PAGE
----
Dudley in 2013
February 22, 1965 |
Stamford, Connecticut, U.S.
|Alma mater||Yale University|
|Listed height||6 ft 11 in (2.11 m)|
|Listed weight||235 lb (107 kg)|
|High school||Torrey Pines
(San Diego, California)
|NBA draft||1987 / Round: 4 / Pick: 75th overall|
|Selected by the Cleveland Cavaliers|
|Number||22, 24, 52, 20, 14|
|1990-1993||New Jersey Nets|
|1993-1997||Portland Trail Blazers|
|1997-2000||New York Knicks|
|2001-2003||Portland Trail Blazers|
|Career highlights and awards|
|Career NBA statistics|
|Points||3,473 (3.9 ppg)|
|Rebounds||5,457 (6.2 rpg)|
|Blocks||1,027 (1.2 bpg)|
|Stats at Basketball-Reference.com|
Christen Guilford Dudley (born February 22, 1965) is an American retired basketball player and politician. He played for 16 years and 886 games in the NBA for five different teams. A journeyman center, he was known primarily for his defensive skill as a rebounder and shot blocker. In 2010, he was the Republican nominee for Governor of Oregon.
Dudley was born in Stamford, Connecticut, the son of Elizabeth Josephine (née Kovacs, c.1941- ), a teacher, and Guilford Dudley III (c. 1932- ), a minister. His maternal grandfather, also a minister, immigrated from Hungary, and his maternal grandmother's parents were also Hungarian. His paternal grandfather was Guilford Dudley, who was U.S. ambassador to Denmark under the Nixon and Ford presidential administrations.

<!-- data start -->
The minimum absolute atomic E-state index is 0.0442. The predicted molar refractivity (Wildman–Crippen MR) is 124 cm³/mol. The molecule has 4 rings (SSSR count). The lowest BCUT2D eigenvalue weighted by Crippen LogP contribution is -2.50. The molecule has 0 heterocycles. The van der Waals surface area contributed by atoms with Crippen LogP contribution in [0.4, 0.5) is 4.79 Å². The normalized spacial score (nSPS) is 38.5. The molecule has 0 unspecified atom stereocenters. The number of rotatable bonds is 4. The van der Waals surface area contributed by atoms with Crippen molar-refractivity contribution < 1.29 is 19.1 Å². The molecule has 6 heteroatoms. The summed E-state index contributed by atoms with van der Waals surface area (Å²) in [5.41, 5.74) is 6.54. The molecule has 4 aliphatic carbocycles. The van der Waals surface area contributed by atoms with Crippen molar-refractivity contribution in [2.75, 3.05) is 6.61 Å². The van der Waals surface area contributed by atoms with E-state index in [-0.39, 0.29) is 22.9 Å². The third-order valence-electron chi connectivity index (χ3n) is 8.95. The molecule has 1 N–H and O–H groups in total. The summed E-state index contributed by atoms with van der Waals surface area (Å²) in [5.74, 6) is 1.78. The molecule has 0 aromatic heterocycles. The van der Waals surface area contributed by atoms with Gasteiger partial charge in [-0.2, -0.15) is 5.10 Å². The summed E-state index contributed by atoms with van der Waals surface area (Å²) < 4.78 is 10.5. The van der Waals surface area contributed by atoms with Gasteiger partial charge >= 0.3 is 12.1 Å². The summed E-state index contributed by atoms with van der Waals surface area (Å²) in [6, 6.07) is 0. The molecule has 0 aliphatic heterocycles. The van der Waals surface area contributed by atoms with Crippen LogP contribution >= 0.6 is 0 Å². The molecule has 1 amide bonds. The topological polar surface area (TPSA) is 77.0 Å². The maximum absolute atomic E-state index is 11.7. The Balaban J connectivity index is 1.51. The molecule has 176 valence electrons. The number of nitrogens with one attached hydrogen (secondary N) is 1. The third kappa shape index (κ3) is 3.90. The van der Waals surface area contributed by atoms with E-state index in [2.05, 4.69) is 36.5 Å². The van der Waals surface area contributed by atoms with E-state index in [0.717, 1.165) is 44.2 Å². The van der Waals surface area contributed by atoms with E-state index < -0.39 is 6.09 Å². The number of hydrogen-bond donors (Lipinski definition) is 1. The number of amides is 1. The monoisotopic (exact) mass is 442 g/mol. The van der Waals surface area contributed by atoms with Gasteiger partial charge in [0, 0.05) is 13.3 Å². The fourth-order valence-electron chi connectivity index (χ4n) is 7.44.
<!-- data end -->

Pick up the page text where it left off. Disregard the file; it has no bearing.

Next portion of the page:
Dudley played high school basketball at Torrey Pines High School in San Diego, California. He was diagnosed with type 1 diabetes at the age of 16. Like his parents, grandfather, and uncle, Dudley attended Yale University. At Yale he played NCAA basketball for the Bulldogs from 1983 to 1987 and earned a degree in political science and economics.
Dudley began playing with the Cleveland Cavaliers during the 1987-88 NBA season. During his rookie season, he played in 55 of 82 games, averaging three points per game. During the 1989-1990 season, he was traded to the New Jersey Nets. He played three years with the Nets, including the 1990-91 season, in which he enjoyed his best scoring average: 7.1 points per game in 61 contests. In the 1991-1992 season, he was available for all 82 games, one of only two such years in his career. In the 1992-1993 season, he was a bench contributor as the Nets went to their second playoff spot in two years. The summer after that season, teammate Dra?en Petrovi? died in a car accident in Germany, and Dudley signed a contract with the Portland Trail Blazers.
An injury kept Dudley out of all but six games during his first season in Portland. Though teammate Clyde Drexler was shipped to the Houston Rockets in the middle of the next season, Dudley and the Blazers made it to the playoffs. After playing 161 games for the Blazers between 1995 and 1997, Dudley went to the New York Knicks, where he backed up Patrick Ewing for three seasons.
In 1999, he reached the NBA Finals for the only time in his career, but the Knicks were eliminated by the San Antonio Spurs, four games to one. Later that year, he grabbed his 5,000th NBA rebound during a game between the Knicks and the Detroit Pistons.
After his stint with the Knicks, Dudley was traded to the Phoenix Suns for Luc Longley, participating in 53 games in the 2000-01 season. He returned to the Trail Blazers in 2002, and retired after playing three games during the 2002-03 season.